Many of my students failed in my classroom. I felt responsible for this failure because I could see that on some level the decisions I made a teacher affected the success of my lesson. I could see my minor mistakes unravel into major incidents. For example, if I turned my back on the classroom to write something on the board, it was kind of my fault that someone threw something at me and that I had to stop class to launch a Dean’s investigation into the four most probable suspects. The only way to be a good teacher was to take responsibility for my student’s learning. Yet, I to was in the midst of a powerful system. My students were years behind and I didn’t have appropriate curriculum to deal with this or the knowledge to create it myself. In fact, no one who was supporting me understood student thinking in mathematics and therefore many of the majors issues of my classroom were never addressed or pointed out in the many observations designed to help me. From my current standpoint as an educational researcher, I can see that the tests I was required to give my students by the district were absolutely inappropriate. To give a new teacher a test that every single one of her students failed, despite her very best efforts, is cruel. I cried because I felt that I’d failed my students when it was really the system who had failed. It was a small consolation prize when I found out that 93% of the giant Clark County School district failed the Algebra test.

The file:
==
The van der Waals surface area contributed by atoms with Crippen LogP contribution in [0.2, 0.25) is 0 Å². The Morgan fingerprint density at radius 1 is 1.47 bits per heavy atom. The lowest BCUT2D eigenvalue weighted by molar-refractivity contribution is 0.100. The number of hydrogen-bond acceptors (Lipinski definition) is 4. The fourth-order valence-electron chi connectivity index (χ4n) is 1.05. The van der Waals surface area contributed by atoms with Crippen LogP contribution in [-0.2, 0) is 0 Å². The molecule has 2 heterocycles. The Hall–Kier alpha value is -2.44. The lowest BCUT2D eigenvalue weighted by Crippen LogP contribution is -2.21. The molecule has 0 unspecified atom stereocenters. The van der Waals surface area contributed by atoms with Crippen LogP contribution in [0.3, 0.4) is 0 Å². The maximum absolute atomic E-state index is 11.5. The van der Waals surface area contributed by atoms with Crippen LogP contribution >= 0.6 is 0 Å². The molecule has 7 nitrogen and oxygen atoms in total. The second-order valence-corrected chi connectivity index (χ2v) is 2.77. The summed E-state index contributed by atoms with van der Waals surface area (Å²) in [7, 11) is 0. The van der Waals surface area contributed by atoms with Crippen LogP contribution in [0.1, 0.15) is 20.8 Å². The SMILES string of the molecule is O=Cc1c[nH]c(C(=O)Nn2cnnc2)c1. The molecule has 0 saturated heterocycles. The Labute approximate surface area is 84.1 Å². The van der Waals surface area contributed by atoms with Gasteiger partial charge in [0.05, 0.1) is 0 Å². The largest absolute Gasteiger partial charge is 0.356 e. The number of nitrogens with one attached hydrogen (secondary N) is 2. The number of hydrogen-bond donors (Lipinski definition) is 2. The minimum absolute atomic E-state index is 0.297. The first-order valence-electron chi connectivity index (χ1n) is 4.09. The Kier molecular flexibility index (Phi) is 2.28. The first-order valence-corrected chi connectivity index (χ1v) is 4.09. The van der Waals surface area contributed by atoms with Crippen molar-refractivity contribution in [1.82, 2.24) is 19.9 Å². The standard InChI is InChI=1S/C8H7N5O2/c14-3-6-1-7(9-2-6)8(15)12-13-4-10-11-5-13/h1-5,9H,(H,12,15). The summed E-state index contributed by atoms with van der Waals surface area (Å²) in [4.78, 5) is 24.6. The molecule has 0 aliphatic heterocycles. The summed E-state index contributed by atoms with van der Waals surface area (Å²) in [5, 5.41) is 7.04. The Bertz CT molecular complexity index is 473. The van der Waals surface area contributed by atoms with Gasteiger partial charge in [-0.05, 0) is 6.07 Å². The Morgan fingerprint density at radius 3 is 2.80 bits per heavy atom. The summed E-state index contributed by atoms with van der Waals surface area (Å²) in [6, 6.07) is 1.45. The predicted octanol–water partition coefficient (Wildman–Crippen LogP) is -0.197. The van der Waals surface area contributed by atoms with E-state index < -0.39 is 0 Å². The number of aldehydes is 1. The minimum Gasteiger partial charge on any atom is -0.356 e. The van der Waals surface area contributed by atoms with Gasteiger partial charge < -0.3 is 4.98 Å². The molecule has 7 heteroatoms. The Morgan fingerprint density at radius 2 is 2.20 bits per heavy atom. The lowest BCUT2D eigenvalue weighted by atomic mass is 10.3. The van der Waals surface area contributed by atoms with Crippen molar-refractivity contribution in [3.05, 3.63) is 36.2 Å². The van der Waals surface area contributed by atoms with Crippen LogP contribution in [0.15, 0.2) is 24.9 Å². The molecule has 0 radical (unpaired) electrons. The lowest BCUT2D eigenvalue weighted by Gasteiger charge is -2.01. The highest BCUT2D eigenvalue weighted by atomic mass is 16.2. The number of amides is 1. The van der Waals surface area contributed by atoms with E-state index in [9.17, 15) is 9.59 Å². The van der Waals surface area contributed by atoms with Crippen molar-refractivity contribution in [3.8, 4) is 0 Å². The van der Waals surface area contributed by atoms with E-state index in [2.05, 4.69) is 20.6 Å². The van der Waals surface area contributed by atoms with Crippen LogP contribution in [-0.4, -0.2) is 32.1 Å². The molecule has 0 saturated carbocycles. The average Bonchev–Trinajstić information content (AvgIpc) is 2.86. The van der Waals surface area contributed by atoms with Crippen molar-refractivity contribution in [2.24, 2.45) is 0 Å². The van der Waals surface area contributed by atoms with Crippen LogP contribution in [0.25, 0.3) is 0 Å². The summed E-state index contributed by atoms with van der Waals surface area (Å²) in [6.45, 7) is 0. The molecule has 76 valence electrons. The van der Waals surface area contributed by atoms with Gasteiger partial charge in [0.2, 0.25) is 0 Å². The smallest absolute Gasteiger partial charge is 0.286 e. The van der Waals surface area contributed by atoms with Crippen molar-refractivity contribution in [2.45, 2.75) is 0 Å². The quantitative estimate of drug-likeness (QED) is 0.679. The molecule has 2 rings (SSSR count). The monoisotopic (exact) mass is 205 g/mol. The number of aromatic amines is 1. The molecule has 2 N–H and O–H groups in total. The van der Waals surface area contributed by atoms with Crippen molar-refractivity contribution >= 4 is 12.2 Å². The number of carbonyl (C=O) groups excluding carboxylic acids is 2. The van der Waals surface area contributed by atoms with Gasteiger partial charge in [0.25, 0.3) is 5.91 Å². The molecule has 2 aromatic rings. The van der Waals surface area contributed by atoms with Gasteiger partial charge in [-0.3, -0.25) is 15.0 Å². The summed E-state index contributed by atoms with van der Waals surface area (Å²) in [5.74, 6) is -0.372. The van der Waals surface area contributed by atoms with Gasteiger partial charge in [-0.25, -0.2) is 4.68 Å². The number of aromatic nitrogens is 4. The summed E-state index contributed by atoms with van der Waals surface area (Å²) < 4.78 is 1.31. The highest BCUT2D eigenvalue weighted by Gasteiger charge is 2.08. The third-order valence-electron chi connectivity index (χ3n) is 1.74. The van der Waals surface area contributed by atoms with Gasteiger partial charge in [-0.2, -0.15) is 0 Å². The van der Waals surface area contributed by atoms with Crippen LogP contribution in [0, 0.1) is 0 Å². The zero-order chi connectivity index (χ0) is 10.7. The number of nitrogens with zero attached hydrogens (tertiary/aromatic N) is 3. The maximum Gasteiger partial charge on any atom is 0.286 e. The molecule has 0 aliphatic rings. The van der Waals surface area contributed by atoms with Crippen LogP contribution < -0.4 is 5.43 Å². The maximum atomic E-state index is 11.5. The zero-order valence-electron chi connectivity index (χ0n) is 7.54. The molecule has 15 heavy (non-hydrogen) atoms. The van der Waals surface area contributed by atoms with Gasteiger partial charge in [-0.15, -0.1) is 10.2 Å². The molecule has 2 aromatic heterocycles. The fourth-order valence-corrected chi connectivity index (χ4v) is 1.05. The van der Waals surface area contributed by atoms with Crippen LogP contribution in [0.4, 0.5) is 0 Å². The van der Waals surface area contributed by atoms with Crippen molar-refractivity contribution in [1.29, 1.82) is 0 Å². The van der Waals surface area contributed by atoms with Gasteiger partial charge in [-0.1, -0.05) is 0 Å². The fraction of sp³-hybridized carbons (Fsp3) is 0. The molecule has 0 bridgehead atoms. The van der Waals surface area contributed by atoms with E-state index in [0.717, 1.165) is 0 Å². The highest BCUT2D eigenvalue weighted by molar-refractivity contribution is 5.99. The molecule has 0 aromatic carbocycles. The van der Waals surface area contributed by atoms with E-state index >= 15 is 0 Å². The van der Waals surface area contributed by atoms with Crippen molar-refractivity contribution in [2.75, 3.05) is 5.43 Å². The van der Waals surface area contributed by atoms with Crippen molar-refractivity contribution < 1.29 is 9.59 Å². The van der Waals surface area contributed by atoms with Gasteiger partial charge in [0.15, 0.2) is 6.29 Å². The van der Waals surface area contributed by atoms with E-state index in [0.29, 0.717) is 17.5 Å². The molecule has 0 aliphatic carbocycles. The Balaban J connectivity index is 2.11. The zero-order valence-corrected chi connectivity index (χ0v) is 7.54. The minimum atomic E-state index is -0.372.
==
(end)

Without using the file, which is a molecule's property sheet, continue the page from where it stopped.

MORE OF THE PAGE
My students and I were both in a system that made our success much more difficult. As a third year teacher at a private school I knew that my lessons and attitude was essentially the same. But instead of seating my students in rows and asking them to memorize procedures to maintain order, I let them design instruments and use trigonometry to map the soccer field. In my wealthy school all of my students passed, all of my students went to college, and many had the chance to work with me on advanced math. I know that my work ethic and ability was not the factor that changed between my second and third year. The system I was in was what made it different.

I hope that the people who believe it is fair for poor students to receive a poor education because their parents pay fewer taxes will consider the parallels to the Hurricane. Do people in poor states deserve less help? Should we ignore the plight of New Yorkers who continued to live on an island barely above sea level because they should have found a new job and moved their families?

Consider that your place in the storm system and social system really does have an impact on what you can do for yourself and to be told otherwise is insulting. Even my students failing algebra still dreamed of being doctors, lawyers, and teachers. None of my students ever said they wanted to take advantage of government systems designed to help the poor. They wanted to work for their livings and contribute to society yet they didn’t know how to get there. I believe that very few people want to be helped by the government until they find themselves in the midst of a system that they don’t have the resources or knowledge to escape.

One Response

  1. Love this! Such a great analogy.

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Learning more about life than math…

Las Vegas Valley
High School